Asthma Hospitalization Risk Dependent on Controller Treatment


A French population-based study indicated that better drug therapy could prevent many hospital admissions for asthma exacerbations.

asthma, controller medication, drug therapy, exacerbation, fixed-dose combinations, hospitalization, inhaled corticosteroids, long-acting beta agonists, pharmacotherapy, pulmonology

For patients with asthma, the choice of controller therapy and treatment adherence influence the risk of a severe exacerbation, which often results in hospital admission. Asthma-related hospital stays account for a considerable proportion of healthcare costs. Determining medication-use patterns before hospital admission for asthma is the key to improving quality of care, preventing severe exacerbations, and reducing costs.

To determine patterns of asthma medication use and their relation to hospital admission, a team of European and Canadian researchers used a random sample of French national claims data to identify asthma patients who were between 6 and 40 years old between 2000 and 2014. From this sample of 17,846 patients, they selected 275 patients subsequently admitted to the hospital for asthma to participate in their study.

On the basis of the controller therapy dispensed in the year before admission, the researchers categorized treatment profiles into clusters by using Ward’s minimum-variance hierarchical clustering method. This procedure identified three distinct clusters:

1. Patients who had few dispensations of any controller medication (<1 unit) (63.6%)

2. Patients who received frequent dispensations of long-acting beta agonists (LABAs) with ICS in fixed-dose combinations (32.4%)

3. Patients who received free combinations that included more dispensations of LABAs than of ICS (4%).

The researchers noted that asthma therapy was obviously inappropriate in the two-thirds of patients in clusters 1 and 3.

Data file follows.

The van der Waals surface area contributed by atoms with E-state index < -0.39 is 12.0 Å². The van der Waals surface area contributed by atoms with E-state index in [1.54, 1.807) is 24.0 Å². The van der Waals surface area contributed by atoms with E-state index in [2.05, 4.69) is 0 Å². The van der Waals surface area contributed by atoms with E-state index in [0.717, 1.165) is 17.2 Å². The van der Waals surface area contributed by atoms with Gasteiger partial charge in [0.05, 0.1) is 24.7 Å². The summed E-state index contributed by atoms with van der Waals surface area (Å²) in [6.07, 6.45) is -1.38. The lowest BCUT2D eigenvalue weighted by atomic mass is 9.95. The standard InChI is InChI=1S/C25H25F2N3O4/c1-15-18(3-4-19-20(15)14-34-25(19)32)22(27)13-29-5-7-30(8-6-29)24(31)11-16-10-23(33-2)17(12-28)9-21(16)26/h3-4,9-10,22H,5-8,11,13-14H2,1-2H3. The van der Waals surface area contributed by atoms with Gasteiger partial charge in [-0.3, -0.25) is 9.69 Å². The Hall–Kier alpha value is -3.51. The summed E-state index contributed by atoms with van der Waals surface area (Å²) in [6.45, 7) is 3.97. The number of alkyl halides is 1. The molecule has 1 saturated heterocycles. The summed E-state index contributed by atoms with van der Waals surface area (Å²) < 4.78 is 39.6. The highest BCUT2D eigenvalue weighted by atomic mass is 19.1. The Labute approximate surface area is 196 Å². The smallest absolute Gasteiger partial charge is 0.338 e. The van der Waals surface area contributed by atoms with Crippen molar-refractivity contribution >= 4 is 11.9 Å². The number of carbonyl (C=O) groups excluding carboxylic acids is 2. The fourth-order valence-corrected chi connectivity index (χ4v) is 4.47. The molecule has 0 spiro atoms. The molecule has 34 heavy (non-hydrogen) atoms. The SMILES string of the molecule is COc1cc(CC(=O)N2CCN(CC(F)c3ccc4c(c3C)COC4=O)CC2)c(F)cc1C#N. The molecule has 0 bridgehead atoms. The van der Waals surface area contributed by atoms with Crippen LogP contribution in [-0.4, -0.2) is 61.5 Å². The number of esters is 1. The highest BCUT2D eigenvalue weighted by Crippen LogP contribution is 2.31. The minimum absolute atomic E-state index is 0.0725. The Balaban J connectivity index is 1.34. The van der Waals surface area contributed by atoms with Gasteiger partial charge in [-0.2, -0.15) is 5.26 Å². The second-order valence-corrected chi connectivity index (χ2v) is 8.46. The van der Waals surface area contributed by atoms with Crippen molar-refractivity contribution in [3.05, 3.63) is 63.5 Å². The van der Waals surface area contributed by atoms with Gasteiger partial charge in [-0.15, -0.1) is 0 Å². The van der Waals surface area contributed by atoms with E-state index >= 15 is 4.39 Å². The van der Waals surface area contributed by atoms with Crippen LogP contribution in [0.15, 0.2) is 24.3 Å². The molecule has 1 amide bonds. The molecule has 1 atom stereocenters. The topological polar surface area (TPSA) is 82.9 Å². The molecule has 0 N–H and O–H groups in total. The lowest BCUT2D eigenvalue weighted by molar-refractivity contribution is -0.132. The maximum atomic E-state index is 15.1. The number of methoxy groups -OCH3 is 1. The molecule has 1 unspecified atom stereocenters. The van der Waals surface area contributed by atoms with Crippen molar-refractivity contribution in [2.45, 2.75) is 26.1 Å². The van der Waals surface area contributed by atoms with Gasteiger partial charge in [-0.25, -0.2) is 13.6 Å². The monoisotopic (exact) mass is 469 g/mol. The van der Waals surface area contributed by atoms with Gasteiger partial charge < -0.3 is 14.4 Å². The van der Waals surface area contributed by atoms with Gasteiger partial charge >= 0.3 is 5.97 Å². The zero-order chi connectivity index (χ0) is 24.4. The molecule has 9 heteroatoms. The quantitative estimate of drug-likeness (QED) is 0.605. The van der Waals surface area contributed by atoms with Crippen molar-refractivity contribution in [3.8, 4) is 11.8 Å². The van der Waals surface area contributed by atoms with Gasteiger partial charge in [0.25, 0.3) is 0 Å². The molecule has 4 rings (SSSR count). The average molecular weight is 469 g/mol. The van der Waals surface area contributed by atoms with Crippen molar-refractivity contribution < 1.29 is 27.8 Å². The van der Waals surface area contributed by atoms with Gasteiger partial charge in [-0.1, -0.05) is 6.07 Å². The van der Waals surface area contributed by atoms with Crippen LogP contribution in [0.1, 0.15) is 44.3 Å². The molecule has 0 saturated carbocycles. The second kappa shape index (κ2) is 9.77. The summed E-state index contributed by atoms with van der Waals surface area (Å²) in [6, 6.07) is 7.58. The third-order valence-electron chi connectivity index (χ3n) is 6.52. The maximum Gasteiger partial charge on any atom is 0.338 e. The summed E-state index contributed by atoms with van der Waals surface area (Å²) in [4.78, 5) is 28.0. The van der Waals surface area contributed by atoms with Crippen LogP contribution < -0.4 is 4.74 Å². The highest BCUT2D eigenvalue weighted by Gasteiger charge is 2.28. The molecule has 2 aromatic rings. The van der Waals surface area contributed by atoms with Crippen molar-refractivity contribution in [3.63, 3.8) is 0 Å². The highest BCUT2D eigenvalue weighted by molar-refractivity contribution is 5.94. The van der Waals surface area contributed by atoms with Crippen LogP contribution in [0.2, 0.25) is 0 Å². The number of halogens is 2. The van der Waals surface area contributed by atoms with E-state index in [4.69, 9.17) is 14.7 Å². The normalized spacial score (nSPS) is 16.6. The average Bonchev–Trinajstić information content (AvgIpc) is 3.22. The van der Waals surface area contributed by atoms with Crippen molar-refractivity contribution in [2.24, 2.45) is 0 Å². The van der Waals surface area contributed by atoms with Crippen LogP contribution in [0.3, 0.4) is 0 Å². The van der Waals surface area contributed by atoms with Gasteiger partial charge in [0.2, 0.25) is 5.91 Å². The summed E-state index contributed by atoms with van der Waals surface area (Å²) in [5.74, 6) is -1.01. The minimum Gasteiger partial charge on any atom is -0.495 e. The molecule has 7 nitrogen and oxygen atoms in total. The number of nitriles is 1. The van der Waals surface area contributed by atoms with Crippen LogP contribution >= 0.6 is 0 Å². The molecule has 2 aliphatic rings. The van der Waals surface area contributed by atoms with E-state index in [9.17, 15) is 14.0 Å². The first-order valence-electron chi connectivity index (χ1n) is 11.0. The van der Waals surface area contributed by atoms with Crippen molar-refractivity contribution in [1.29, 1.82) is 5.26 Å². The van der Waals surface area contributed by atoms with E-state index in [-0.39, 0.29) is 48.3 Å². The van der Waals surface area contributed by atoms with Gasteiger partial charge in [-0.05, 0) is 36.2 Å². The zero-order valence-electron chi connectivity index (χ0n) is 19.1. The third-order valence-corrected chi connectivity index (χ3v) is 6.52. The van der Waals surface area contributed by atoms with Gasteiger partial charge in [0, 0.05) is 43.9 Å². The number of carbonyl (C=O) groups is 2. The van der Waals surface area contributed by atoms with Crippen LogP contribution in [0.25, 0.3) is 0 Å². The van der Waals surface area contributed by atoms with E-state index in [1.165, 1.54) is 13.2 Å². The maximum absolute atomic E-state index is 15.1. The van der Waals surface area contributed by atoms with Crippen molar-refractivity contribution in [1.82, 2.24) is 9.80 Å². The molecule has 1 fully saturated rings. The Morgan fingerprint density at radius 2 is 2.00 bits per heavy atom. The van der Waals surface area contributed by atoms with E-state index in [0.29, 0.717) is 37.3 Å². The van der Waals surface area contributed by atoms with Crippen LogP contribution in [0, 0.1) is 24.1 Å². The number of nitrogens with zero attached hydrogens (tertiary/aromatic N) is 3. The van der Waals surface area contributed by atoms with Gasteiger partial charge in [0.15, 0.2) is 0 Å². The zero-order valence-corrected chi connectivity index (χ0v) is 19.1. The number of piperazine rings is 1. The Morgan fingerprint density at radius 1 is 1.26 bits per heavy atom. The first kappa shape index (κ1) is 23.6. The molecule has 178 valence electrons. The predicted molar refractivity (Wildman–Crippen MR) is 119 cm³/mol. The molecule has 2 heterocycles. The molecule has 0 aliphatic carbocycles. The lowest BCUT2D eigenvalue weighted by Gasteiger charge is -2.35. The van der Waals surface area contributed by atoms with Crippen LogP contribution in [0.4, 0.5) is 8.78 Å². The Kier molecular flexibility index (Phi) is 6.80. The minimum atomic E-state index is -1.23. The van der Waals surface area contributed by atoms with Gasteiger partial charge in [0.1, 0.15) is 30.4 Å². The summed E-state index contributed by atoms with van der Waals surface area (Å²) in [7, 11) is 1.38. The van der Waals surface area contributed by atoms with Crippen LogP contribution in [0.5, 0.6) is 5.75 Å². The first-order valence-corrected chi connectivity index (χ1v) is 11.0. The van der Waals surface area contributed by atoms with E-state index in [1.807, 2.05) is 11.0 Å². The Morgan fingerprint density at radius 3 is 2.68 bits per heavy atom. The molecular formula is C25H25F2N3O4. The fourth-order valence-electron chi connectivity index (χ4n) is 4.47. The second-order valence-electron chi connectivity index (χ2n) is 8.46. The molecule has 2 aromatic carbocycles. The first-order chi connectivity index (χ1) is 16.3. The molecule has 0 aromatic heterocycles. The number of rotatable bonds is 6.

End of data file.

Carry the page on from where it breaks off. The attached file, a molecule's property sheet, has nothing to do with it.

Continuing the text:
According to the researchers, cluster 1 had intermittent asthma and low health literacy that contributed to inappropriate management of their disease. Moreover, because most did not have long-term disease, the high severity of their asthma went unrecognized. This cluster illustrates that underuse of controller therapy, especially ICS, is a major issue in asthma management.

In contrast, cluster 2 included many patients with long-term disease (27%) and more frequent medical visits. Those in this cluster had more severe asthma that was poorly controlled despite regular use of controller therapy, possibly because of poor quality of inhaler use.

Although cluster 3 also included many patients with long-term disease (27%), they had few contacts with specialists and poor quality of care. The researchers noted that this cluster reflects unresolved questions regarding the safety of LABAs when used with ICS in separate canisters.

According to the investigators, their results indicate that better drug therapy could prevent a large proportion of hospital admissions for asthma. To do so, they recommended improving the quality of prescribing and patient education on appropriate use of therapy, including inhalers. They also recommended giving clinicians feedback from claims data on patients’ actual use of controllers.

They advised giving patients written personal action plans describing how to recognize deterioration in their condition and the steps needed to reestablish control. And they suggested that nurses should review patients’ use of therapy and provide training and support to improve it.

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